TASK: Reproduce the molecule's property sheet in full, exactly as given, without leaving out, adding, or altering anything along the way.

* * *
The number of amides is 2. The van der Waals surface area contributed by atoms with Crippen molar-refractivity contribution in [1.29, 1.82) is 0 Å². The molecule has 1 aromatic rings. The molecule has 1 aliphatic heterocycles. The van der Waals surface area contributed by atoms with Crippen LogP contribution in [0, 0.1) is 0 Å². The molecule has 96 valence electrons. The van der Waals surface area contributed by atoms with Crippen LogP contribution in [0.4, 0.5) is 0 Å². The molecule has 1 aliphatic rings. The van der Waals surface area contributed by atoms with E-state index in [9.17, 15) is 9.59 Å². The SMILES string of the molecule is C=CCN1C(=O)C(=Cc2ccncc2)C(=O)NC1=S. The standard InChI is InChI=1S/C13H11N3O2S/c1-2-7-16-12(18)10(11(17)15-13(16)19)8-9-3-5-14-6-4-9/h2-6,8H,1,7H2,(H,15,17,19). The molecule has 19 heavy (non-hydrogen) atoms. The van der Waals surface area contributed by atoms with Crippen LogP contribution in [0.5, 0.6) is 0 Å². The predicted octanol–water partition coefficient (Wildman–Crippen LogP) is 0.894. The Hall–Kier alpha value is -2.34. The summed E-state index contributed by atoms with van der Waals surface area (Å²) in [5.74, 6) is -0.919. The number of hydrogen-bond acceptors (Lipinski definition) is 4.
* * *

The number of amides is 2. The van der Waals surface area contributed by atoms with Crippen molar-refractivity contribution in [1.29, 1.82) is 0 Å². The molecule has 1 aromatic rings. The molecule has 1 aliphatic heterocycles. The van der Waals surface area contributed by atoms with Crippen LogP contribution in [0, 0.1) is 0 Å². The molecule has 96 valence electrons. The van der Waals surface area contributed by atoms with Crippen LogP contribution in [0.4, 0.5) is 0 Å². The molecule has 1 aliphatic rings. The van der Waals surface area contributed by atoms with E-state index in [9.17, 15) is 9.59 Å². The SMILES string of the molecule is C=CCN1C(=O)C(=Cc2ccncc2)C(=O)NC1=S. The standard InChI is InChI=1S/C13H11N3O2S/c1-2-7-16-12(18)10(11(17)15-13(16)19)8-9-3-5-14-6-4-9/h2-6,8H,1,7H2,(H,15,17,19). The molecule has 19 heavy (non-hydrogen) atoms. The van der Waals surface area contributed by atoms with Crippen LogP contribution in [0.5, 0.6) is 0 Å². The predicted octanol–water partition coefficient (Wildman–Crippen LogP) is 0.894. The Hall–Kier alpha value is -2.34. The summed E-state index contributed by atoms with van der Waals surface area (Å²) in [5.74, 6) is -0.919. The number of hydrogen-bond acceptors (Lipinski definition) is 4.